17th June 1924

Serial killer Archibald Hall is born

Archibald Hall was born in Glasgow and found work as a butler for members of the aristocracy under the name Roy Fontaine. His first brush with the law occurred when he was imprisoned for theft, after which he found work on the estate of a wealthy widow who was unaware of his past. This position came under threat when one of his former fellow inmates, David Wright, found work on the same estate and threatened to expose him.

Fearing that he would lose his job, Hall killed Wright and buried his remains on the estate.

Hall dismissed

Wright’s death was in vain: Hall’s past came to light and he was dismissed from the role, but that didn’t stop him finding another position, this time in the home of a wealthy former Labour MP, Walter Scott-Elliot, and his wife.

They were to be Hall’s second and third victims, after the wife, Dorothy, overheard Hall and an accomplice discussing plans to rob them. Hall, and accomplice Michael Kitto, killed her in the house, but had other plans for her husband. The Aberdeen Evening Express of 2 May 1978 reported that “he was drugged and taken from London by car in a bizarre trip north, unaware that his butler, Archibald Hall, was plotting his death… [he] was throttled with a scarf and then beaten over the head with a spade in a lonely Inverness-shire forest”.

An accomplice

Hall was aided by the victims’ housekeeper, Mary Coggle, but following their deaths she took to wearing Dorothy’s expensive clothes and jewellery, which risked raising suspicion. She became Hall’s fourth victim.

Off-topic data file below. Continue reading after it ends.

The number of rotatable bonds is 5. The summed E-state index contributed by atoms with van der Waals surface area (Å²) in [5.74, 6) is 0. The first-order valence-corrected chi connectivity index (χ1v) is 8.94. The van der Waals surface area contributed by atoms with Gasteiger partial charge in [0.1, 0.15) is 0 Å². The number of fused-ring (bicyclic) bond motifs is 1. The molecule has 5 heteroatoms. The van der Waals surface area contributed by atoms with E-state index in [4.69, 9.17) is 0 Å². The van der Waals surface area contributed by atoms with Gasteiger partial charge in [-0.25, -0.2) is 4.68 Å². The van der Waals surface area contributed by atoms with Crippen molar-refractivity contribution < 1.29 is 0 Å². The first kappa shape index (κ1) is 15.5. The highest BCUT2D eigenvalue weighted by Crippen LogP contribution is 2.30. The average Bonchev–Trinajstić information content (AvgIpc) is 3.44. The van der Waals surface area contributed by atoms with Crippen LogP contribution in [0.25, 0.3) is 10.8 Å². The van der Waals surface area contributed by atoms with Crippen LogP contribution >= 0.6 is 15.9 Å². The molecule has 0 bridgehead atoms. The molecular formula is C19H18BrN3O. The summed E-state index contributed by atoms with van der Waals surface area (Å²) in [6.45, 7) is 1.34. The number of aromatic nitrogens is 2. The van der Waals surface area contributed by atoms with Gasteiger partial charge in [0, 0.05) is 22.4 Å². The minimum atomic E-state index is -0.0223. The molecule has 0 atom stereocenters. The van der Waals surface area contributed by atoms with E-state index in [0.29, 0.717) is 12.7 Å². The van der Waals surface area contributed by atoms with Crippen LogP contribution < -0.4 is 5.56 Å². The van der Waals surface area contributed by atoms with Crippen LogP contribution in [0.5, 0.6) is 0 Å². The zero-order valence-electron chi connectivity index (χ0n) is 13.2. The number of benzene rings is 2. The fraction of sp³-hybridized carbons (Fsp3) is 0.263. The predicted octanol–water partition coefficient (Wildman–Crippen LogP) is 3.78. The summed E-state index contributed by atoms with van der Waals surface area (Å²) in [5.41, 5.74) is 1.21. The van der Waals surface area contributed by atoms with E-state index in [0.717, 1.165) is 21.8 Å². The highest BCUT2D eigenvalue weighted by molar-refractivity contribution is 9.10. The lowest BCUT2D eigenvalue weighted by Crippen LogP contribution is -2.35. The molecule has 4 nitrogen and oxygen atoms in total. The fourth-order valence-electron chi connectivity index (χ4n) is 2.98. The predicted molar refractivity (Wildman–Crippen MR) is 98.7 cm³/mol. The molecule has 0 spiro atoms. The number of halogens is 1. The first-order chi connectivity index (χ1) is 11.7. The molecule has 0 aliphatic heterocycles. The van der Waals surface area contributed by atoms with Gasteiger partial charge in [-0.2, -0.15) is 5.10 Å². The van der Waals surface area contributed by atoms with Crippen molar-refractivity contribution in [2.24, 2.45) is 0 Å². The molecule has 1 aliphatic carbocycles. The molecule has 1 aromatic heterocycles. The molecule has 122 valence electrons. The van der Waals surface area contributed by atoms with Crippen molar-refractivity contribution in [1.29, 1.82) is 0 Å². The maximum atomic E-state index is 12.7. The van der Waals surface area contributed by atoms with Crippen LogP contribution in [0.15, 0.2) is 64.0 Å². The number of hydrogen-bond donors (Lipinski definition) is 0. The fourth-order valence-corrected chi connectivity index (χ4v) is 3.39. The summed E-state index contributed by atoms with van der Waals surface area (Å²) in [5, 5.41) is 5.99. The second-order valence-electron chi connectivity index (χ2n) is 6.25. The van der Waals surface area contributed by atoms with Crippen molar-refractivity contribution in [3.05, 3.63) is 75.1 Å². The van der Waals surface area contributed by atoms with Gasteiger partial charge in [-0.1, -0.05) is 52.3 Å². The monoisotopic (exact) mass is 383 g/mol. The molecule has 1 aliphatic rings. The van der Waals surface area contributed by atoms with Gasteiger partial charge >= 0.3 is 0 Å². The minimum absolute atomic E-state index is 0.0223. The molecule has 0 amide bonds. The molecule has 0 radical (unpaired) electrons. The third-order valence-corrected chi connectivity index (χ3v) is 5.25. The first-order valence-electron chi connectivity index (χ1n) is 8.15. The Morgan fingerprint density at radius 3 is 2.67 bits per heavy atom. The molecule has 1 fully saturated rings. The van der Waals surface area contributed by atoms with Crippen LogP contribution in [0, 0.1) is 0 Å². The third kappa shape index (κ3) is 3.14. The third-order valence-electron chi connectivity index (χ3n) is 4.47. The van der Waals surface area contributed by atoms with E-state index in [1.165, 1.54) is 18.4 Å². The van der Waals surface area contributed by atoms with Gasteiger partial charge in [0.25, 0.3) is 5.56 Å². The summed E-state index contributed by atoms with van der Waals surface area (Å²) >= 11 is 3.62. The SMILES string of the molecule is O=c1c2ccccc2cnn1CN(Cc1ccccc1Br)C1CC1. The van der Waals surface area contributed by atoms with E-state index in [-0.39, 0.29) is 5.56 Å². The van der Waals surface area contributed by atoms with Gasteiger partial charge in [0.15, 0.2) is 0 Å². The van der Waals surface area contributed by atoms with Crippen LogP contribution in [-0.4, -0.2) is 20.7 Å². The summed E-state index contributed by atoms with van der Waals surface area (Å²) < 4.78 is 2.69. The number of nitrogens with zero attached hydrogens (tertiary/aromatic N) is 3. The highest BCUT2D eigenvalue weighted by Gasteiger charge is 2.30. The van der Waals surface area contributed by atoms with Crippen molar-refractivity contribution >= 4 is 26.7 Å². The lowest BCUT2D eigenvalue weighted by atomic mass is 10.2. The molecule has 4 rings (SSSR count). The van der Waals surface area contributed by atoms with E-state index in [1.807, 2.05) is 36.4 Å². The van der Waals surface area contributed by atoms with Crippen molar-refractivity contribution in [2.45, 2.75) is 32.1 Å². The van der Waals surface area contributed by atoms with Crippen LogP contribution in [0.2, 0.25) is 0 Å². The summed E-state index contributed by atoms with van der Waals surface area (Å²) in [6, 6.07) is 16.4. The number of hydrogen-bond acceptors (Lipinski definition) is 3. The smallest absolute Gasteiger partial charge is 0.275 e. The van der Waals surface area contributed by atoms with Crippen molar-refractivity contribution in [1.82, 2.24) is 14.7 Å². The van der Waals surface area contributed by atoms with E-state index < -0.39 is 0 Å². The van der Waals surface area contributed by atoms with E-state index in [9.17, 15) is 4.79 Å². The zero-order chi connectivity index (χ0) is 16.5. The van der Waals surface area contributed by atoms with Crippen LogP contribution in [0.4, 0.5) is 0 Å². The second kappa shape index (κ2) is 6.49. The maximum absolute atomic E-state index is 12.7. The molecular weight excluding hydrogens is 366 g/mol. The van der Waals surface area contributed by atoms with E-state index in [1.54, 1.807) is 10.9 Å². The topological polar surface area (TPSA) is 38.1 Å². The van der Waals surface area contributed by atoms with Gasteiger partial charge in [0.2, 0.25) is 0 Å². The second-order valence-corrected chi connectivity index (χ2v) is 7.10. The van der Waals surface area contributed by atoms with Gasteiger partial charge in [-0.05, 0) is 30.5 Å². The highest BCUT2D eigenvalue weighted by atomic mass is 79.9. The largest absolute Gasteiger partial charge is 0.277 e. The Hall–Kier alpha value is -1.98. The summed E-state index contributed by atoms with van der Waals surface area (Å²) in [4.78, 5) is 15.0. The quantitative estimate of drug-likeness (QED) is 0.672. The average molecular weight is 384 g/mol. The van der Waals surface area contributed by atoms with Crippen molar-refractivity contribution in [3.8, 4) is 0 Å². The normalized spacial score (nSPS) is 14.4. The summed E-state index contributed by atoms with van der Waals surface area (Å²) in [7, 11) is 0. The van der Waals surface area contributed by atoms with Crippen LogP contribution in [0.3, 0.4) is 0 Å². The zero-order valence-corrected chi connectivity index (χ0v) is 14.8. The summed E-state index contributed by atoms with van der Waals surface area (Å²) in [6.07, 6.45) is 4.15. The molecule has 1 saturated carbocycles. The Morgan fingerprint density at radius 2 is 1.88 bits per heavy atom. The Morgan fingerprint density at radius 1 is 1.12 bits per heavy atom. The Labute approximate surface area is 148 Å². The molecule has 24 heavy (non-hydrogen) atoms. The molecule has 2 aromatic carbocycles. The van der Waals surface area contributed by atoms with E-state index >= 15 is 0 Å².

His fifth and last victim was his own half-brother, who had recently been released from prison. Hall drugged him and, once he was incapacitated, drowned him in the bath. Hall, and his accomplice Michael Kitto, who had been involved in all but the first killing, put the body in the boot of their car and headed for Scotland to dispose of it. However, bad weather forced them to stop at the border for the night, where police discovered that the registration plate on the car didn’t match that on the tax disc. When they investigated further, they found the body in the boot and the men were arrested.

This led to the discovery of blood at the Scott-Elliot home, and the killing of Mary Coggle, whose body they had disposed of in a stream. It was soon discovered.

Hall and Kitto on trial

Hall and Kitto were tried twice: in Scotland and England. They admitted the killings during their Scottish trial before being sent to England to be tried for the second time. Hall was sent to prison for the remainder of his life and died in custody in 2002, aged 78.

Upon being sent to prison, the Daily Mirror of 2 November 1978 reported that he was “guarding an explosive sex secret. It was the identity of three MPs with whom the mass murderer claimed to have had homosexual affairs…” and “the possibility that there may be a sixth victim”. The paper continued, “in a letter, conman Hall says he himself was conned – by a helicopter pilot who took money to ‘lift’ a friend from jail and then backed out. Hall wrote: ‘We got him blind drunk and drove him to a quiet forest… by now he is well gone’.”



Other events that occured in June

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